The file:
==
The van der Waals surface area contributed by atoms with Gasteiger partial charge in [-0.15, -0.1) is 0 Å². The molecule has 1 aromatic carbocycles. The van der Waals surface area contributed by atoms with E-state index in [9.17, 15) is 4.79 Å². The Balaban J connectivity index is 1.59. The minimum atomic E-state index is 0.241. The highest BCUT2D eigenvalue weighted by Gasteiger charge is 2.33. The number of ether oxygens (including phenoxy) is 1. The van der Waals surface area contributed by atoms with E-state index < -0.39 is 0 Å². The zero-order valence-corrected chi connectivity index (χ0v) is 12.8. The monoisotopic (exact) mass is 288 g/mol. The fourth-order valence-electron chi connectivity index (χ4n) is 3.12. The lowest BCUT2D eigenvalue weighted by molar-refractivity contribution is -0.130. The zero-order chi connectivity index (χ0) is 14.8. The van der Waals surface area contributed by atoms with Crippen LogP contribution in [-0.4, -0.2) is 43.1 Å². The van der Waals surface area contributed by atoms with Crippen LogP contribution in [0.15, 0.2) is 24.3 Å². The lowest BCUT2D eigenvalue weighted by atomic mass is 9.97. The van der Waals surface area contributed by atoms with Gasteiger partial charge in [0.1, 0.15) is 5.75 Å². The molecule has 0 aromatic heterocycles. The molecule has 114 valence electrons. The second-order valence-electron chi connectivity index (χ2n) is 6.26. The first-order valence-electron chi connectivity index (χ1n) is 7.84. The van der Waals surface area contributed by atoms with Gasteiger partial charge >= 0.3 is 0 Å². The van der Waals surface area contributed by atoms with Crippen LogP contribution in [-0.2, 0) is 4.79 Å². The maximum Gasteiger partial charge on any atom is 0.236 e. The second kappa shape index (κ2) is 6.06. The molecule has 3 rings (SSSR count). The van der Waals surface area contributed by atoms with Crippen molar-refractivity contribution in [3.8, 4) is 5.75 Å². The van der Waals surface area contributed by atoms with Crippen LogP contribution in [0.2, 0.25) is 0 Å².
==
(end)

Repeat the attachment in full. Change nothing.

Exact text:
The van der Waals surface area contributed by atoms with Gasteiger partial charge in [-0.15, -0.1) is 0 Å². The molecule has 1 aromatic carbocycles. The van der Waals surface area contributed by atoms with E-state index in [9.17, 15) is 4.79 Å². The Balaban J connectivity index is 1.59. The minimum atomic E-state index is 0.241. The highest BCUT2D eigenvalue weighted by Gasteiger charge is 2.33. The number of ether oxygens (including phenoxy) is 1. The van der Waals surface area contributed by atoms with E-state index < -0.39 is 0 Å². The zero-order valence-corrected chi connectivity index (χ0v) is 12.8. The monoisotopic (exact) mass is 288 g/mol. The fourth-order valence-electron chi connectivity index (χ4n) is 3.12. The lowest BCUT2D eigenvalue weighted by molar-refractivity contribution is -0.130. The zero-order chi connectivity index (χ0) is 14.8. The van der Waals surface area contributed by atoms with Crippen LogP contribution in [-0.4, -0.2) is 43.1 Å². The van der Waals surface area contributed by atoms with Crippen LogP contribution in [0.15, 0.2) is 24.3 Å². The lowest BCUT2D eigenvalue weighted by atomic mass is 9.97. The van der Waals surface area contributed by atoms with Gasteiger partial charge in [0.1, 0.15) is 5.75 Å². The molecule has 0 aromatic heterocycles. The molecule has 114 valence electrons. The second-order valence-electron chi connectivity index (χ2n) is 6.26. The first-order valence-electron chi connectivity index (χ1n) is 7.84. The van der Waals surface area contributed by atoms with Gasteiger partial charge >= 0.3 is 0 Å². The van der Waals surface area contributed by atoms with Crippen LogP contribution in [-0.2, 0) is 4.79 Å². The maximum Gasteiger partial charge on any atom is 0.236 e. The second kappa shape index (κ2) is 6.06. The molecule has 3 rings (SSSR count). The van der Waals surface area contributed by atoms with Crippen molar-refractivity contribution in [3.8, 4) is 5.75 Å². The van der Waals surface area contributed by atoms with Crippen LogP contribution in [0.2, 0.25) is 0 Å².